Yancey concludes that the way we teach writing needs to be more authentic. Students need to have a real audience for their writing, not just teachers. They have all kinds of authentic writing experiences outside the classroom, but when they know they can write a comment on youtube that the whole world can see, writing something that only the teacher sees seems inauthentic. It’s playing the game of school, rather than writing for a real purpose.
In Disrupting Class, Clayton M. Christensen and Michael B. Horn ask us to think of students as consumers. How do we get them to buy what we’re selling. Well what if we look at the things they buy and why they seem to like them Yancey doesn’t specifically discuss this aspect of writing but in terms of authentic writing experiences, students are used to being able to customize and personalize their communication experiences on the web. Social networking sites allow them to do this
We are becoming more and more used to being able to access information anytime anywhere. You can do your banking any time of day, you can PVR your favourite TV shows. Thanks not only to the internet but to mobile devices such as cell phones, and iPod touches we can interact and communicate anywhere any time. Why can’t school be like that? Students are learning all the time. If we want them to buy our product, we need to make it accessible for them. Some of my at risk students are not exactly model students when it comes to punctuality and attendance. Jessica’s story
Collaboration can be a really effective way to allow students to practice skills with more capable peers so that they will experience more success individually. This is the idea of the gradual release of responsibility. Web 2.0 technology provides lots of opportunities to students to collaborate on tasks. Google docs and wikis allow students to collaborate on written tasks and social networking sites allows students share and comment on each other’s ideas. I’ve found that while they expect to get feedback from the teacher, they place a lot more value on the feedback the get from their peers which can be really powerful. Perhaps more importantly, while can’t fully imagine the kind of future we’re preparing our students for, one of the 21st century skills that most people agree they’ll need is the ability to collaborate effectively.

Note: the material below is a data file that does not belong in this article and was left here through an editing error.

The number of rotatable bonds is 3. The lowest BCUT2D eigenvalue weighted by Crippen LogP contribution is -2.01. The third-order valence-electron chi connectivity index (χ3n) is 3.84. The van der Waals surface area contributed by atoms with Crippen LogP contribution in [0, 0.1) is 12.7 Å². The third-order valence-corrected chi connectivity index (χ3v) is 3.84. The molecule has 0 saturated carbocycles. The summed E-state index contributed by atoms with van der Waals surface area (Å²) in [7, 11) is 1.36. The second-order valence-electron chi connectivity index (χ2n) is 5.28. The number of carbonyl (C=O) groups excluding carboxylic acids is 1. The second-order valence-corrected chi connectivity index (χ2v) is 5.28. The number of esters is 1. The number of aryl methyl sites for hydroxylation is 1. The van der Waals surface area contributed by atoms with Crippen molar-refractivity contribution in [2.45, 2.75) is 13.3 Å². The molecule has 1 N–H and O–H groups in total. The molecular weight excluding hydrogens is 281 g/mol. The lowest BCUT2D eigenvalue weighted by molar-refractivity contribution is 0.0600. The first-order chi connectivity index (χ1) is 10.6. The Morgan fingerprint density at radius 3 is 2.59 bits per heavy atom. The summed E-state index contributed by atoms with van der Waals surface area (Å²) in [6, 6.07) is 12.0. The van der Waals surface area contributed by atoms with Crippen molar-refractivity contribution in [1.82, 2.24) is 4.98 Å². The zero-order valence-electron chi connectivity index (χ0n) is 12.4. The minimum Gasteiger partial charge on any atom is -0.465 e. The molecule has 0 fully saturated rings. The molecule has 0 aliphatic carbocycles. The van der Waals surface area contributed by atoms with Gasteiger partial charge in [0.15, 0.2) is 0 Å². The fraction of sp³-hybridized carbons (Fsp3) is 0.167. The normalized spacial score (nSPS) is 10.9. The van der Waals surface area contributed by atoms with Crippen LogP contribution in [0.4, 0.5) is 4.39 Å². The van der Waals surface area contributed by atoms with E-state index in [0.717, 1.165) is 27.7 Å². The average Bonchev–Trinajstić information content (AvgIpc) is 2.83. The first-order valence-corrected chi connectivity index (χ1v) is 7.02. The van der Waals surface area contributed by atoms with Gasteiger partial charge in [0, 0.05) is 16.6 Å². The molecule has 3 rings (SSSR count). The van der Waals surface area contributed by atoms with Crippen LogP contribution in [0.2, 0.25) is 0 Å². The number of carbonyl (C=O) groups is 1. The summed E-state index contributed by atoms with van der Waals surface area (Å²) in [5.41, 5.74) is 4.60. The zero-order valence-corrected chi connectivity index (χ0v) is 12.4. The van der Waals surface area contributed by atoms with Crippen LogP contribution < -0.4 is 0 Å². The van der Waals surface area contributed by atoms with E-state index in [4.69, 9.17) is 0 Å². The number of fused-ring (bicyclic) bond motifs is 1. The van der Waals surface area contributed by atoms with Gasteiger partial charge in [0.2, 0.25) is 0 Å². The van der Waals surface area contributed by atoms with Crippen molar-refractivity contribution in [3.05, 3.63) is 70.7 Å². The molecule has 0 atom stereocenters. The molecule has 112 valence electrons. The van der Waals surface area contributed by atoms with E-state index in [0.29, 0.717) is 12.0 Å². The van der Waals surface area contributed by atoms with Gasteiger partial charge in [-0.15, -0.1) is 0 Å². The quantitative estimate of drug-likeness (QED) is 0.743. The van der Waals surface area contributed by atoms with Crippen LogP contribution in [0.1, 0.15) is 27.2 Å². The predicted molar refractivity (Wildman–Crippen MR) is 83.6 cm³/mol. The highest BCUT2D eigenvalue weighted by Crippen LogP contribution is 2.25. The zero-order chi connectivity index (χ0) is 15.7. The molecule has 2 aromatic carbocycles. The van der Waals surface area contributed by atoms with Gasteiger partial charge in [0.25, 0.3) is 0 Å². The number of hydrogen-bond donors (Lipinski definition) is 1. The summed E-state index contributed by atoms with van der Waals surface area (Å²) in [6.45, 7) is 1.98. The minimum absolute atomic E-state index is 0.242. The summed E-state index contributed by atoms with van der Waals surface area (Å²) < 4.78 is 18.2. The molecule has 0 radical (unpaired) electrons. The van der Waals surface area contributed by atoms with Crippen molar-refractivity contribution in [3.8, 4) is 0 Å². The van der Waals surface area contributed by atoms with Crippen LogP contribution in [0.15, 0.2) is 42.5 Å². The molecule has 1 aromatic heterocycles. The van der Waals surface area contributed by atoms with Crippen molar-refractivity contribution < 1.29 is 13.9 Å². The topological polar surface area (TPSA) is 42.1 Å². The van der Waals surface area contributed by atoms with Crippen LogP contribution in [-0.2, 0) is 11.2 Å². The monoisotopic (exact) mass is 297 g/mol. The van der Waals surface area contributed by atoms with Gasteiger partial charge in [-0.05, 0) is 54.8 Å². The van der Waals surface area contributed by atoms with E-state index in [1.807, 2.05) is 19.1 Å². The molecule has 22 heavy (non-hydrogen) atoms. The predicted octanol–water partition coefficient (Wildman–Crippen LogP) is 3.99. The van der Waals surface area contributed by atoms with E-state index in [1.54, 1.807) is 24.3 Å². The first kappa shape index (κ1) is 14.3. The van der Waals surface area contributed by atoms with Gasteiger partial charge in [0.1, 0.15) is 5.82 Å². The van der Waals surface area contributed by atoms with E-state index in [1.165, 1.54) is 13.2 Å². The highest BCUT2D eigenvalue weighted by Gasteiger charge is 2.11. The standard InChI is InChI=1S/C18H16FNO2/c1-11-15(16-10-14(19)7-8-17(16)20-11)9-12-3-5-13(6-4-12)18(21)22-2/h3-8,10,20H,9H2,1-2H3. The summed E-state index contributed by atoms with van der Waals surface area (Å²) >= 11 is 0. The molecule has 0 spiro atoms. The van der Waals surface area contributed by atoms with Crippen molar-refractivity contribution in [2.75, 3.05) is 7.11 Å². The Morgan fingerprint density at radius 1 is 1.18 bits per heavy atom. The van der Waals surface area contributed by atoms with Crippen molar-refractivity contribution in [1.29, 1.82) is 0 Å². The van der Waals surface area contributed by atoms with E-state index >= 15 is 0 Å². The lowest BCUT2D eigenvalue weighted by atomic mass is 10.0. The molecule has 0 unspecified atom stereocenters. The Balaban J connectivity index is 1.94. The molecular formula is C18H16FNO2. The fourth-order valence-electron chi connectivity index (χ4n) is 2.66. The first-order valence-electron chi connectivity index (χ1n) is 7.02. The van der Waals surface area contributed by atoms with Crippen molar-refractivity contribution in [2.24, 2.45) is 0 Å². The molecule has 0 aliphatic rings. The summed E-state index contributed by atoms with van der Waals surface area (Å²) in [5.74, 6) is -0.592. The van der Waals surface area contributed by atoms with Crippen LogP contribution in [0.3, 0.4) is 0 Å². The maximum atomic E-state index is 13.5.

When students have an authentic audience for communication, they’re able to personalize their experience, they’re able to collaborate with peers, and they can access their learning anywhere any time, they are more engaged. That’s how we can get them to buy in. We don’t just want them to be entertained so we don’t have classroom management issues, we want them to engaged in something that is meaningful.
I wanted to use a site like Facebook so my students could create profile pages for the characters in The Great Gatsby but I couldn’t use Facebook because it was often blocked by school internet filters. I also didn’t like the idea of students posting fake identities to a public site.
That led me to Ning,
One way we can model and practise responsible use of social networking sites is by creating an online environment that mimics facebook but gives us more control. Think of it as training wheels for Facebook. There are lots of options for this. I’m going to talk about the one I’m most familiar with using, but I’ll also talk about some other options
That’s what led me to Ning. Ning is an online platform that allows individuals to create social networks for any kind of group they want. These networks can either be public or private. I essentially asked students to imagine that Facebook was around during the time of The Great Gatsby, and then I had students imagine how the characters would interact on that site.